Eparchy of Zvornik and Tuzla


Eparchy of Zvornik and Tuzla
Crkva Uspenja Presvete Bogorodice u Tuzli 1 (2019).jpg
Cathedral of the Dormition of the Most Holy Theotokos, Tuzla
TerritoryNorth-eastern parts of Bosnia and Herzegovina
HeadquartersBijeljina, Bosnia and Herzegovina
DenominationEastern Orthodox
Sui iuris churchSerbian Orthodox Church
Established15th Century
CathedralCathedral of the Dormition of the Most Holy Theotokos, Tuzla
LanguageChurch Slavonic
Current leadership
BishopFotije Sladojević
Map of Eparchies of Serbian Orthodox Church (including Orthodox Ohrid Archbishopric)-en.svg

The Eparchy of Zvornik and Tuzla (Serbian: Епархија зворничко-тузланска) is an eparchy of the Serbian Orthodox Church with its seat in Bijeljina, Bosnia and Herzegovina. It has jurisdiction over the north-eastern regions of Bosnia and Herzegovina. Since 2017, Bishop of Zvornik and Tuzla is Fotije Sladojević.[1]


In the north-eastern parts of Bosnia and Herzegovina, on the territory of the present day Eparchy of Zvornik and Tuzla, there are several archeological localities that indicate the presence of early Christianity in that region during late Roman period and early Middle Ages. Since 1284, the region came under the rule of Serbian king Stefan Dragutin and soon after that an Eastern Orthodox Bishop Vasilije was appointed for all Bosnian regions, western of the river Drina.[2] During the reign of Serbian Despots Stefan Lazarević (1389-1427) and Đurađ Branković (1427-1456), much of the north-eastern Bosnia was again under Serbian rule.[3] During that time, the foundation was laid for the establishment of an Eastern Orthodox Eparchy in that region, under the jurisdiction of the Serbian Patriarchate of Peć.

By the end of 15th century much of the region was conquered by Ottoman Turks who organized the territory into a province called the Sanjak of Zvornik. Between 1526 and 1541, during the attempt of Metropolitan Pavle of Smederevo to restore the Serbian Patriarchate of Peć, Eparchy of Zvornik and its bishop Teofan were also included in local ecclesiastical disputes with Archbishopric of Ohrid.[4] Finally in 1557, Serbian Patriarchate of Peć was restored and the Eparchy of Zvornik was returned to its jurisdiction, with bishops of Zvornik holding the honorary title of metropolitan.[5]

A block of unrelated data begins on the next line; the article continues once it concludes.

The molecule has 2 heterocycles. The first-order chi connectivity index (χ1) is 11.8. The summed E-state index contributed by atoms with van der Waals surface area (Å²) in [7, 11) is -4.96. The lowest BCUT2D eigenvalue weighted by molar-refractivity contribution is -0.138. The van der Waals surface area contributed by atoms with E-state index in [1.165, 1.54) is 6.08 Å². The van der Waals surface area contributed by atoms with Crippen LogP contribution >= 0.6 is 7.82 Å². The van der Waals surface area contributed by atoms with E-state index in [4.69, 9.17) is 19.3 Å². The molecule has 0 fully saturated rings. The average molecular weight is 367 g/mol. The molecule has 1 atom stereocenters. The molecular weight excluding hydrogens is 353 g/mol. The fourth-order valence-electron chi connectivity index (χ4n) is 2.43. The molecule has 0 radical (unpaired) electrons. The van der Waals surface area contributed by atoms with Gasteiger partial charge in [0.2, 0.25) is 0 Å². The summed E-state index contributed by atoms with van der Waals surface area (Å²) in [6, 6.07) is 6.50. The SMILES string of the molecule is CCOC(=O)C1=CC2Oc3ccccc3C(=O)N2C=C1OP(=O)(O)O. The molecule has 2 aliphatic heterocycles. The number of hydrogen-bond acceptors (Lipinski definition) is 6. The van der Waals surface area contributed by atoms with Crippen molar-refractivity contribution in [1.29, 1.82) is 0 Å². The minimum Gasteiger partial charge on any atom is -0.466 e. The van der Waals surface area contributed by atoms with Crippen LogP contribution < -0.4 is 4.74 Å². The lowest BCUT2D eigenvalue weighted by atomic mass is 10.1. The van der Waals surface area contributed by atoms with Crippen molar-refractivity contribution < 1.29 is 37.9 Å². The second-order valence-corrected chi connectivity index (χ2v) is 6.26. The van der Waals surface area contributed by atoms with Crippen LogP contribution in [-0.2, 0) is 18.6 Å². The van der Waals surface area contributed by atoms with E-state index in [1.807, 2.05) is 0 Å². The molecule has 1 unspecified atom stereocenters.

In 1766, when Serbian Patriarchate of Peć was abolished, the Eparchy of Zvornik and all other Serbian eparchies under Ottoman rule came under the jurisdiction of Ecumenical Patriarchate of Constantinople. Bishop of Zvornik kept his honorary title of Metropolitan, as was also the custom in the Ecumenical Patriarchate. By the end of 18th century and during much of 19th century, bishops of this Eparchy resided in the city of Tuzla. Since 1878, territory of Bosnia and Herzegovina was under the occupation of Austria-Hungary, but under the Church Convention of 1880 all Eastern Orthodox eparchies remained under supreme ecclesiastical jurisdiction of Ecumenical Patriarchate of Constantinople. At the end of the First World War in 1918, all Serbian Orthodox bishops in Bosnia and Herzegovina reached a unanimous decision to join with other Serbian ecclesiastical provinces into united Serbian Orthodox Church. The process of unification was completed in 1920 and since then Eparchy of Zvornik and Tuzla remains part of the united Serbian Orthodox Church.[6]